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On Think Tanks and Market Fundamentalists

This Magazine Staff

The CounterCulture lecture series is organized by the Simon Fraser University School of Communication. Last thursday the speakers were Donald Gutstein and Jamie Peck, two leading researchers of neo-liberal think tanks. While I already knew how evil the Fraser Institute was before, it’s never been put to me in such an urgent way.
These think tanks are the reinforced concrete of the right wing propaganda structure. Not only do they play an essential role in setting the ideological agenda within the movement but by masquerading as genuine scholarly institutions they influence politicians, media, and regular people.
But it’s not regular people they’re after. According to Gutstein, the think tanks work on the treetops model, opposite of the grassroots model. They very conciously single out the small group of influential people whom they want to target and spare no expense reaching them. And they’re certainly well funded.
Thirty years ago, the Fraser Institute was one of two neo-liberal think tanks worldwide, but now with the help of money from big business neo-liberal think tanks exist in almost every country, American state and Canadian province. While most left leaning organizations focus on one issue, are staffed by volunteers and struggle to get media exposure, the Fraser Institute is multi-issue, flush with cash and has a direct line to the Canwest plutocrats. David Asper is a former Fraser Institute trustee.
Jamie Peck, a visiting professor from the University of Wisconsin, Madison spends his time interviewing think tank “intellectuals.” Like old school Maoists, these guys are “stark utopians” with a really pure idea of the future. He joked that these “market fundamentalists” will look you in the eye when they say the free market will solve the healthcare crises but will always look at their toes when discussing global warming. Which is probably why sometime last week the issue pretty much got dropped by the right.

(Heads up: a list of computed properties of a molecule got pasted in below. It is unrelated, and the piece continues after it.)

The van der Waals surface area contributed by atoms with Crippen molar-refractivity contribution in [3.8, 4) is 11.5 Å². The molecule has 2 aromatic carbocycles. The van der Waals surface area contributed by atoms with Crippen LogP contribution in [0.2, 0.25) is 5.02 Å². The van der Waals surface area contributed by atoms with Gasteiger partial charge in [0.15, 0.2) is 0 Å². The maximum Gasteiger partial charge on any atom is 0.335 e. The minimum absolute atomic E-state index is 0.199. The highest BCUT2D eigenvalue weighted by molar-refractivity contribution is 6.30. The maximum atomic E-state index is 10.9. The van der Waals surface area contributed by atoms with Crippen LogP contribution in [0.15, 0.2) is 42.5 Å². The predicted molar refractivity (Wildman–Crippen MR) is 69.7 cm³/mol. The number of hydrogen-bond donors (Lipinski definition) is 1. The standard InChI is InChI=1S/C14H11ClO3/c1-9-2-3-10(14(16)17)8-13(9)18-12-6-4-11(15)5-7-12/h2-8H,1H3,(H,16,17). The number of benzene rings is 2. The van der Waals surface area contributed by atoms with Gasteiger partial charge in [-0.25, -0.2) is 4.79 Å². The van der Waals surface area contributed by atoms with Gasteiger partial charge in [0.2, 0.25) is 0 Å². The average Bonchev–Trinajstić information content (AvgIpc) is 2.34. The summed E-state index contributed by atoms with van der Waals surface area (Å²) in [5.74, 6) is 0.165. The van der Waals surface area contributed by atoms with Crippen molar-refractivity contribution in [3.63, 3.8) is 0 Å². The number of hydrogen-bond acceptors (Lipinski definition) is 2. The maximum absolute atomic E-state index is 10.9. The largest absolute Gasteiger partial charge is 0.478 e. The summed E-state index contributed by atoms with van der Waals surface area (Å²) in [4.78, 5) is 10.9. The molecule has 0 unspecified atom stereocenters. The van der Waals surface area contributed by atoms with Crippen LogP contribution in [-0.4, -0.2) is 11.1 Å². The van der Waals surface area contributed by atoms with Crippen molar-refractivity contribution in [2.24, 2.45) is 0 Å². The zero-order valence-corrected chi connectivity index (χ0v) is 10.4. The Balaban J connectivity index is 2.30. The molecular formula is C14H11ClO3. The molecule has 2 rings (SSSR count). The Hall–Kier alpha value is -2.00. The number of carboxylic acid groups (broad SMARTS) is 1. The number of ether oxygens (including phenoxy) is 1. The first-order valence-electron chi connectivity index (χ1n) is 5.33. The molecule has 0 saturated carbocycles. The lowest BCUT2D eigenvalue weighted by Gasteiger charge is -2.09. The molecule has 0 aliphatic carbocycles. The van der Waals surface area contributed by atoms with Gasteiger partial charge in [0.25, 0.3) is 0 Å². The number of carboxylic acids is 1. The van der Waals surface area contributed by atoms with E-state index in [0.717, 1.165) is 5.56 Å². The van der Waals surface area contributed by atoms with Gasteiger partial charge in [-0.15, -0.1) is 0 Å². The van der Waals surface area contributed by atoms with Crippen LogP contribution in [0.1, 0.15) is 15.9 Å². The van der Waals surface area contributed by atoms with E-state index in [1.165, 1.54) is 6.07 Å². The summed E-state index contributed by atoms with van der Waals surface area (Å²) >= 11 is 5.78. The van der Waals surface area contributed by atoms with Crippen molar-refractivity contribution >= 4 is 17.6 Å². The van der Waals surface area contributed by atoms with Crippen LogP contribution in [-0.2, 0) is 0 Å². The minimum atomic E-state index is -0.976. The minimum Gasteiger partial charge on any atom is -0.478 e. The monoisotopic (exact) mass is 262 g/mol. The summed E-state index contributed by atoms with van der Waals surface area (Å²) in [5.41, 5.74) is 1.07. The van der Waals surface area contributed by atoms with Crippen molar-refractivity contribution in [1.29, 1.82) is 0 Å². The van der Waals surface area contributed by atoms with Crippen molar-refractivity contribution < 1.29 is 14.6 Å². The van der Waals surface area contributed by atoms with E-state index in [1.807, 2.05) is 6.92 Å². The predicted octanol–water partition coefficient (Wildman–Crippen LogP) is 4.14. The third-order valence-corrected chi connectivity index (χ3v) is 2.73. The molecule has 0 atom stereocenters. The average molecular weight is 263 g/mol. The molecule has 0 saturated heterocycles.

You can read Gutstein’s article on Steven Harper and the Fraser Institute in the Georgia Straight and if you’re around the wet coast this month, i encourage you to check out the next CounterCulture talk:

Thursday March 15
SFU School of Communication CounterCulture Series presents,
Nandita Sharma
How to Stop Thinking Like a State:
No Border Movements and the Struggle Against National Forms of Discrimination
SFU Vancouver Campus
(515 West Hastings St. Vancouver)
7 pm
Room 1700 (7th Floor)
Nandita Sharma is an Assistant Professor in the Department of Ethnic Studies and the Department of Sociology at the University of Hawai’i. Her recent book, Home Economics: Nationalism and the Making of ‘Migrant Workers’ in Canada (University of Toronto Press, 2006), examines the importance of nationalist renditions of home, community and society to the indenturing of hundreds of thousands of people classified as non-immigrant workers. She is currently examining temporary “guest workers” in the U.S. Nandita has long been active in feminist, anti-racist and migrants’ rights movements. She helped to co-found a transnational campaign, Open the Borders!, in 1999.

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